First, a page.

Can such a one write a letter to Garcia?
“You see that bookkeeper,” said the foreman to me in a large factory.
“Yes, what about him?”
“Well he’s a fine accountant, but if I’d send him up town on an errand, he might accomplish the errand all right, and on the other hand, might stop at four saloons on the way, and when he got to Main Street, would forget what he had been sent for.”
Can such a man be entrusted to carry a message to Garcia?
We have recently been hearing much maudlin sympathy expressed for the “downtrodden denizen of the sweat-shop” and the “homeless wanderer searching for honest employment,” & with it all often go many hard words for the men in power.
Nothing is said about the employer who grows old before his time in a vain attempt to get frowsy ne’er-do-wells to do intelligent work; and his long patient striving with “help” that does nothing but loaf when his back is turned. In every store and factory there is a constant weeding-out process going on. The employer is constantly sending away “help” that have shown their incapacity to further the interests of the business, and others are being taken on. No matter how good times are, this sorting continues, only if times are hard and work is scarce, the sorting is done finer- but out and forever out, the incompetent and unworthy go.
It is the survival of the fittest. Self-interest prompts every employer to keep the best- those who can carry a message to Garcia.
I know one man of really brilliant parts who has not the ability to manage a business of his own, and yet who is absolutely worthless to any one else, because he carries with him constantly the insane suspicion that his employer is oppressing, or intending to oppress him. He cannot give orders; and he will not receive them. Should a message be given him to take to Garcia, his answer would probably be, “Take it yourself.”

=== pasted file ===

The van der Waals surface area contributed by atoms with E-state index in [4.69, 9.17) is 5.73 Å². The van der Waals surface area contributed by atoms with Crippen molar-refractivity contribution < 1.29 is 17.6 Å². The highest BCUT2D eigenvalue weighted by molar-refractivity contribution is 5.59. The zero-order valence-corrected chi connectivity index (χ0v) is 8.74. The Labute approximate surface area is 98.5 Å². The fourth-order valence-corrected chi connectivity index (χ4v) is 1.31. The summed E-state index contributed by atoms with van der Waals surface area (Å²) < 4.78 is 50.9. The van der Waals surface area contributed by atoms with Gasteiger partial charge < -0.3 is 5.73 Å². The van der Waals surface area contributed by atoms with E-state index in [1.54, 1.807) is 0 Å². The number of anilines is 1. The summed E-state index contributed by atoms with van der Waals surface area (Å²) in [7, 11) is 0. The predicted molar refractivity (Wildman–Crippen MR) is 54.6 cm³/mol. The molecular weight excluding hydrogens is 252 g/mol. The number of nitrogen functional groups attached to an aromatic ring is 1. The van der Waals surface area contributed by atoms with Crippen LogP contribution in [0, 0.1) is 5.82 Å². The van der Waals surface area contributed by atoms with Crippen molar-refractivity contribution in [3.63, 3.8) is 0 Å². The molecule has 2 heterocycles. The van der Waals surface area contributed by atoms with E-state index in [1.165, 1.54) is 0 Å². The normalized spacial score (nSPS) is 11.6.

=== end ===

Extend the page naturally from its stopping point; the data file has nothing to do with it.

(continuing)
Tonight this man walks the streets looking for work, the wind whistling through his threadbare coat. No one who knows him dare employ him, for he is a regular fire-brand of discontent. He is impervious to reason, and the only thing that can impress him is the toe of a thick-soled No. 9 boot.
Of course I know that one so morally deformed is no less to be pitied than a physical cripple; but in our pitying, let us drop a tear, too, for the men who are striving to carry on a great enterprise, whose working hours are not limited by the whistle, and whose hair is fast turning white through the struggle to hold in line dowdy indifference, slip-shod imbecility, and the heartless ingratitude, which, but for their enterprise, would be both hungry & homeless.
Have I put the matter too strongly? Possibly I have; but when all the world has gone a-slumming I wish to speak a word of sympathy for the man who succeeds- the man who, against great odds has directed the efforts of others, and having succeeded, finds there’s nothing in it: nothing but bare board and clothes.
I have carried a dinner pail & worked for day’s wages, and I have also been an employer of labor, and I know there is something to be said on both sides. There is no excellence, per se, in poverty; rags are no recommendation; & all employers are not rapacious and high-handed, any more than all poor men are virtuous.
My heart goes out to the man who does his work when the “boss” is away, as well as when he is at home. And the man who, when given a letter for Garcia, quietly take the missive, without asking any idiotic questions, and with no lurking intention of chucking it into the nearest sewer, or of doing aught else but deliver it, never gets “laid off,” nor has to go on a strike for higher wages. Civilization is one long anxious search for just such individuals. Anything such a man asks shall be granted; his kind is so rare that no employer can afford to let him go. He is wanted in every city, town and village- in every office, shop, store and factory. The world cries out for such: he is needed, & needed badly- the man who can carry a message to Garcia.